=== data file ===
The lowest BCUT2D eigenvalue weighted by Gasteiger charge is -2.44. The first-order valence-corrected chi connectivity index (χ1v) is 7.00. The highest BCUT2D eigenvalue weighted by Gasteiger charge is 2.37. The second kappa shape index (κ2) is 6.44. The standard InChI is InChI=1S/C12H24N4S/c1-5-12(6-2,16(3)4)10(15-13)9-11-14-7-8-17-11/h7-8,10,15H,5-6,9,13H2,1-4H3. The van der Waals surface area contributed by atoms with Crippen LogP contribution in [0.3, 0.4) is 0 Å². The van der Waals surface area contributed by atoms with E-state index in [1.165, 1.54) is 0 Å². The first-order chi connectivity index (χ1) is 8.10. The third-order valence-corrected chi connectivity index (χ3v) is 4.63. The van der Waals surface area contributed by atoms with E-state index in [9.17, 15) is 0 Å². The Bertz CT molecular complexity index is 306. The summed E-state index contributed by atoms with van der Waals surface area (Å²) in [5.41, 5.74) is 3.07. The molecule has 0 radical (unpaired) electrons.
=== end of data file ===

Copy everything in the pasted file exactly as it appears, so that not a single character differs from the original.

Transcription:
The lowest BCUT2D eigenvalue weighted by Gasteiger charge is -2.44. The first-order valence-corrected chi connectivity index (χ1v) is 7.00. The highest BCUT2D eigenvalue weighted by Gasteiger charge is 2.37. The second kappa shape index (κ2) is 6.44. The standard InChI is InChI=1S/C12H24N4S/c1-5-12(6-2,16(3)4)10(15-13)9-11-14-7-8-17-11/h7-8,10,15H,5-6,9,13H2,1-4H3. The van der Waals surface area contributed by atoms with Crippen LogP contribution in [0.3, 0.4) is 0 Å². The van der Waals surface area contributed by atoms with E-state index in [1.165, 1.54) is 0 Å². The first-order chi connectivity index (χ1) is 8.10. The third-order valence-corrected chi connectivity index (χ3v) is 4.63. The van der Waals surface area contributed by atoms with E-state index in [9.17, 15) is 0 Å². The Bertz CT molecular complexity index is 306. The summed E-state index contributed by atoms with van der Waals surface area (Å²) in [5.41, 5.74) is 3.07. The molecule has 0 radical (unpaired) electrons.